Southold, The summer of ’88

Written By: Jeanette  Marinese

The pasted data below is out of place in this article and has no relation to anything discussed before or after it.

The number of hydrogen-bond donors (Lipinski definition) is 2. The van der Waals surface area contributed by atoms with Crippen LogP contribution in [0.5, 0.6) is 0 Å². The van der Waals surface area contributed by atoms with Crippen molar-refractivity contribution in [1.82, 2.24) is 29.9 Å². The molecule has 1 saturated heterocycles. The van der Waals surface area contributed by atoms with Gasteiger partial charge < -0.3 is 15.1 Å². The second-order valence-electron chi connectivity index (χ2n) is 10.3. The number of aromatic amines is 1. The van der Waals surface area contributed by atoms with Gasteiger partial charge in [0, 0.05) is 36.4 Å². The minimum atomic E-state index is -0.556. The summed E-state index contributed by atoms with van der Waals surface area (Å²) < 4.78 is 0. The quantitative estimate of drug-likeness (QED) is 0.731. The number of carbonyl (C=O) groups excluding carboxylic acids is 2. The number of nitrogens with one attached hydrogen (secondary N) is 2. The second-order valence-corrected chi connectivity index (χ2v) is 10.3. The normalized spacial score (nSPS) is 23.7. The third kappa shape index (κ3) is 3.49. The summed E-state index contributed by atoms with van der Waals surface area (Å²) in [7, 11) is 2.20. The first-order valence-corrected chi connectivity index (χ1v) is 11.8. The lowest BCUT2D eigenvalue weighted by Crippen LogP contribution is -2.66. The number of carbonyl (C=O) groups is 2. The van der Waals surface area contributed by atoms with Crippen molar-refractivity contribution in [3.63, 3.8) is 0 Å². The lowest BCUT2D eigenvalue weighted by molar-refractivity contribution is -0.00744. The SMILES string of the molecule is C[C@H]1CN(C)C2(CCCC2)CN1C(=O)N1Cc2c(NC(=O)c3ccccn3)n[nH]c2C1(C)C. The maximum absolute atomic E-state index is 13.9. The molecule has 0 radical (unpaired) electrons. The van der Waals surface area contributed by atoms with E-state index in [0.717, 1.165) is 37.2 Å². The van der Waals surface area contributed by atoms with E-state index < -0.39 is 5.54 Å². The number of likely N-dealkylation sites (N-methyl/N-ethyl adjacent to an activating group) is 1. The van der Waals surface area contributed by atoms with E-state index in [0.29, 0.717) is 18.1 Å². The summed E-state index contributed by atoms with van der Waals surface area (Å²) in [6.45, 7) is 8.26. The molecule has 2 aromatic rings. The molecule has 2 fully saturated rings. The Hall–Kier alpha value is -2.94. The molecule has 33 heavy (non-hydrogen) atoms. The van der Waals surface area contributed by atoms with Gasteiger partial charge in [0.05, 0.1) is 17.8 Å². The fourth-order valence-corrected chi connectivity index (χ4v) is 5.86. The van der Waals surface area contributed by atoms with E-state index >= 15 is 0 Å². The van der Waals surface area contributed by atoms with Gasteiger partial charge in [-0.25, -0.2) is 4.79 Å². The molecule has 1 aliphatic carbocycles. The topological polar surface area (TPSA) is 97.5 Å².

Southold the Summer of ’88 by Jeanette Marinese The first exciting thing that happened that first summer in our summer ranch house on Grange Road, Southold, 1988 was that our neighbor’s son shot out the cellar window with a BB gun and for a brief moment took possession of our cellar. We weren’t there but found out about the invasion the following weekend when my then Nassau County police officer husband determined that nothing was taken or amiss. Of course we didn’t have anything of value in the house anyway in spite of a newly installed alarm system which was supposed to tell us if the pipes were frozen. A side benefit of the pipe freezing alarm was a phone ring to our Huntington home to let us know if someone was in the house when we weren’t there. I think we did get a ring, but we ignored it as we had forgotten about the system. The excitement wasn’t that we had a break in; we were excited about why someone would want to get into the cellar. Then we tried to figure out who it might be and when we discovered it was the next door neighbor’s kid who was just having fun, it was a disappointment. Here we were in a new place and it was the same kind of mischief we might have encountered back home. I don’t know what we expected from that first Southold summer and how different it would be from our hour and fifteen minutes away house in Huntington, except my husband reminisced about back in the day when he was eighteen and spent the summer with local lifeguards, beautiful ex-girlfriends and, “You could lie down on the main road and no one would run you over because there were no vehicles on the road.” His most precious memory was of sitting in the country kitchen of Danny Reiter’s mom who baked delicious pies; there just weren’t pies like that back in the Bronx. Captain Reiter was a big man who, rumor had it, still had bullet holes in his body from speakeasy days. The Reiters were the force behind The Barge; people would come to the North Fork just to eat there. My two girls who were eleven and nine that year were bored by the stories, not excited about spending summers away from their friends back home, were lobbying for either having their friends stay with us or limit the time we spent at the house. So my husband wrapped in his youthful memories enjoyed his retreat to the past. I think I just wanted peace and quiet and the tranquility you get from being away from everyday responsibility. Instead, it was looking more like a makeshift summer camp and dinner conversation that always began with, “When I was a kid we…..” It didn’t exactly go as I had envisioned. Family, guests from home, both ours and the girls’ kept me busy with cooking, cleaning, and beach duty. We hadn’t yet figured out how to entertain without submerging ourselves in the process. I began to dread this new life which bore a shadow resemblance to the one I had tried to escape. It was pretty early in the morning when what sounded like a steady barrage of bombs started me awake. I later found out it was a booming sound that farmers use to frighten the birds away. No problem; it is agricultural country and stuff needs to be done. One evening, while preparing dinner, there was the relentless practice of a marching band. The Church of the Open Door was right behind our house so we would sit on the deck and watch the practice. However, between the band and the activities and services, things were definitely not quiet. My husband and my father began planting a row of trees that would serve as a barrier from the parking lot of the Church as the crunch of car tires coming and going needed to be muted. We also craved some privacy and couldn’t wait for the trees to grow. They are now tall, and thick. The current barrier of evergreens bears no resemblance to the barren landscape of that year. My mother died on her birthday in June of l988. She watched the house being built and walked back and forth on Grange Road. It reminded her of the country roads she once walked on in another land when she was a girl. She loved the house but more than that she loved to look at the adjacent farm land and smell the soil of Long Island. After her death, my father stayed with us and it helped him forget that his life had changed irrevocably when he dug the land to put in the trees, when he went clamming in the sound with my husband and when he watched my youngest daughter sneak her lunch into a napkin so she could feed our neighbors’ cat. My husband and father would leave early in the day to go clamming. There were still spots rich with clams. When they got back to the house they decided it was really too much trouble to open the clams with a knife and instead put them in the microwave. When it came to inventing ways to minimize effort, these two excelled. The “effort” instead went to me because cleaning up after this experiment was a task. There were so many memories from that summer: Miniature golf at Drossos, walking to town for ice cream, art lessons at the Custer Institute. I took my daughter, Jackie’s work for granted, but George McAdams across the street went to where her work was exhibited and gave me photos which I have to this day. There were days at Founder’s Landing, sitting in the shade of a large tree while the girls practiced their swimming. That tree now gone, felled by a Long Island storm. Their swimming lessons were early in the day because the warmer water of later would bring jellyfish. There were runs for basil from Farmer Mike, corn and spinach acquisitions from “pay on your honor” farm stands, and local tomatoes that tasted like tomatoes. Only people who shop in super markets for produce will understand how incredible that is. There were riding lessons on the back road and the new friendships we made that year. Marylou and Charlie Cain with whom we have spent countless dinners with since. Together we have watched our children become accomplished adults. There were chicken dinners at Founder’s Landing and talk that one day vineyards would replace potato farms, Wickham apples, the unmistakable prelude to fall and sunsets sinking into a new season. So many people wondered why we chose to go back to the same house the following year, why we bought a house to begin with; it was a commitment to the same place year after year. It really wasn’t that far from Huntington, the west end of the same county. We could have travelled to so many other experiences with the money we devoted to that house. All of this is true, but we found emotional sustenance in the confluence of people, earth, air and sea that is the North Fork. It is, for us, more beautiful than any cathedral or cruise ship. This strip of land jutting out from the mainland, defiantly not the South Fork, it is not quite New England and yet similar, not quite Greece and yet a reminder of, not quite sophisticated and yet there are moments when it is very much so, not quite avant garde and yet it is that as well, has reinforced in us the recognition that in the simplicity of everyday things, in this place, it is somehow better than anywhere else. Jeanette Marinese 56 Caleb’s Way Greenport, NY 11944 Cell: 631 4273630